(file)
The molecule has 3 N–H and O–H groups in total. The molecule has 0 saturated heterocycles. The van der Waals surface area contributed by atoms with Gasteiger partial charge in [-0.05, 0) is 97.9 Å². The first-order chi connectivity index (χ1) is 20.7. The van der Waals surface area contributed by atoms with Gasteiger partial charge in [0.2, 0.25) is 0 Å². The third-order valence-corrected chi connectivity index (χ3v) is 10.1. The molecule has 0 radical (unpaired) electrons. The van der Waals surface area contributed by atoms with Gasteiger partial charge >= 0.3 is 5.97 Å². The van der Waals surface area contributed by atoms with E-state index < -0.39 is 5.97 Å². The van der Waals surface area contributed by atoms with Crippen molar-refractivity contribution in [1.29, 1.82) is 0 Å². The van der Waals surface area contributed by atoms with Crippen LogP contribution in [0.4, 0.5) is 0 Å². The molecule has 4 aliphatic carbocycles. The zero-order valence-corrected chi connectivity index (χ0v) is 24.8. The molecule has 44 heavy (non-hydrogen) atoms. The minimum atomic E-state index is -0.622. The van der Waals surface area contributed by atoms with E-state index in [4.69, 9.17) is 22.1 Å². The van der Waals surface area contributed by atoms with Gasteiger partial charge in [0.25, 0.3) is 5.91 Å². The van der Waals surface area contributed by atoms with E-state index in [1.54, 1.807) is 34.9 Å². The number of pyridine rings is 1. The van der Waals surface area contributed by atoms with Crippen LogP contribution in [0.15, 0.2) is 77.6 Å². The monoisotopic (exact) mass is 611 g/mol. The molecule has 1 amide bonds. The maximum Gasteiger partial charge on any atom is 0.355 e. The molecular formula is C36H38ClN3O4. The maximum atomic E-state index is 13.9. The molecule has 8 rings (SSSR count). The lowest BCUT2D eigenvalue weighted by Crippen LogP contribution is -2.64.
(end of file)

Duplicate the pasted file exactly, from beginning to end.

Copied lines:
The molecule has 3 N–H and O–H groups in total. The molecule has 0 saturated heterocycles. The van der Waals surface area contributed by atoms with Gasteiger partial charge in [-0.05, 0) is 97.9 Å². The first-order chi connectivity index (χ1) is 20.7. The van der Waals surface area contributed by atoms with Gasteiger partial charge in [0.2, 0.25) is 0 Å². The third-order valence-corrected chi connectivity index (χ3v) is 10.1. The molecule has 0 radical (unpaired) electrons. The van der Waals surface area contributed by atoms with Gasteiger partial charge >= 0.3 is 5.97 Å². The van der Waals surface area contributed by atoms with E-state index < -0.39 is 5.97 Å². The van der Waals surface area contributed by atoms with Crippen molar-refractivity contribution in [1.29, 1.82) is 0 Å². The van der Waals surface area contributed by atoms with Crippen LogP contribution in [0.4, 0.5) is 0 Å². The molecule has 4 aliphatic carbocycles. The zero-order valence-corrected chi connectivity index (χ0v) is 24.8. The molecule has 44 heavy (non-hydrogen) atoms. The minimum atomic E-state index is -0.622. The van der Waals surface area contributed by atoms with E-state index in [4.69, 9.17) is 22.1 Å². The van der Waals surface area contributed by atoms with Gasteiger partial charge in [0.25, 0.3) is 5.91 Å². The van der Waals surface area contributed by atoms with E-state index in [1.54, 1.807) is 34.9 Å². The number of pyridine rings is 1. The van der Waals surface area contributed by atoms with Crippen LogP contribution in [0.15, 0.2) is 77.6 Å². The monoisotopic (exact) mass is 611 g/mol. The molecule has 1 amide bonds. The maximum Gasteiger partial charge on any atom is 0.355 e. The molecular formula is C36H38ClN3O4. The maximum atomic E-state index is 13.9. The molecule has 8 rings (SSSR count). The lowest BCUT2D eigenvalue weighted by Crippen LogP contribution is -2.64.